Potomac Horse Fever

Potomac Horse Fever is a bacterial disease that causes and enterocolitis (inflammation of the intestinal tract). The disease is often associated with creeks or streams and the bacteria is found in Caddisflies, Mayflies and in freshwater snails. Horses are probably infected by ingesting the bacteria. Infected horses have fevers, colic, diarrhea and laminitis. These symptoms can be mild to severe and can lead to death/euthanasia.


Lyme disease is the most prevalent tick-borne disease in humans and animals in the United States. Symptoms can include fever, stiffness, muscle pain, swollen joints, lameness and it can even cause inflammation of the eyes. Lyme can be difficult to diagnose and expensive to treat. There is currently no vaccine labeled for horses but there are multiple vaccines available for dogs and they seem to be effective in preventing infection or at least helping to lessen the severity of disease.


Influenza or flu is a respiratory virus. It can cause high fever, clear nasal discharge, clear drainage from the eyes, and cough. Just like with humans, the virus is transmitted through coughing/sneezing or contact with contaminated buckets, troughs, etc. Horses tend to recover but Influenza can lead to loss of performance and even heart problems.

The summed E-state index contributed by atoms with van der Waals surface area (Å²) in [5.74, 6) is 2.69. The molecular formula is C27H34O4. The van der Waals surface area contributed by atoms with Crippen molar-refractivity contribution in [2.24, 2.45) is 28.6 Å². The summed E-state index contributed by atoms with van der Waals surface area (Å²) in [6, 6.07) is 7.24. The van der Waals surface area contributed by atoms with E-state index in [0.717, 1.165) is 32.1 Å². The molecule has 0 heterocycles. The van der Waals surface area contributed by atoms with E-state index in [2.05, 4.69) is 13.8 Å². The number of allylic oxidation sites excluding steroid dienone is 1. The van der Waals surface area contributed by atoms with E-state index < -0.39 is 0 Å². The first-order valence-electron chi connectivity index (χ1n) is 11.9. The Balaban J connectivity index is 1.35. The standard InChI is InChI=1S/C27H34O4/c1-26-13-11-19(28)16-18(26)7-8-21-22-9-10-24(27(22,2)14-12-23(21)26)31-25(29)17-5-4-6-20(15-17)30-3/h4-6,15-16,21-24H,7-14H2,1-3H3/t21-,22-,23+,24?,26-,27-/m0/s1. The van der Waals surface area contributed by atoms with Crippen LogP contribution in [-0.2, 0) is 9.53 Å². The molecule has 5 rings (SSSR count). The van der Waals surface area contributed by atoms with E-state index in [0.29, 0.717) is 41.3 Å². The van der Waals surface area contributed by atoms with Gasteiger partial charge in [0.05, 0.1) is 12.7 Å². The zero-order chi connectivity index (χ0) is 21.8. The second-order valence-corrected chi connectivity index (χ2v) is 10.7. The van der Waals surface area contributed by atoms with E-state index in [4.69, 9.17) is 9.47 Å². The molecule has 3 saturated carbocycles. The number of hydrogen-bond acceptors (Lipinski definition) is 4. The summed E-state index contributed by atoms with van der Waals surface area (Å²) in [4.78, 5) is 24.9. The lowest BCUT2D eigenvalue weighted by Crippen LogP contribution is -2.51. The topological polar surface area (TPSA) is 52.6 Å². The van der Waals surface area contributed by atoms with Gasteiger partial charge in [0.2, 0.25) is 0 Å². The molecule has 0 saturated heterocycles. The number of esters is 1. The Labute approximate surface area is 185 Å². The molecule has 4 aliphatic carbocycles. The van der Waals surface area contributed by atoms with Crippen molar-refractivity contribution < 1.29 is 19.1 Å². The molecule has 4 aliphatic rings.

Rhino (Rhinopneumonitis) is caused by a herpes virus. There are multiple types of equine herpes virus. Symptoms can range from high fever, clear nasal discharge, cough, lethargy, inappetence, enlarged lymph nodes and swollen legs. Pregnant mares are at risk of miscarriage. Infection is spread through coughing/sneezing and contact with contaminated buckets etc. Horses can become carriers of the virus and can shed the virus without showing symptoms. Occasional Equine Herpes Virus type 1 can cause neurological disease and lead to death/euthanasia. Equine Herpes Viruses can cause outbreaks involving multiple horses and often involve quarantines to limit the spread of the disease.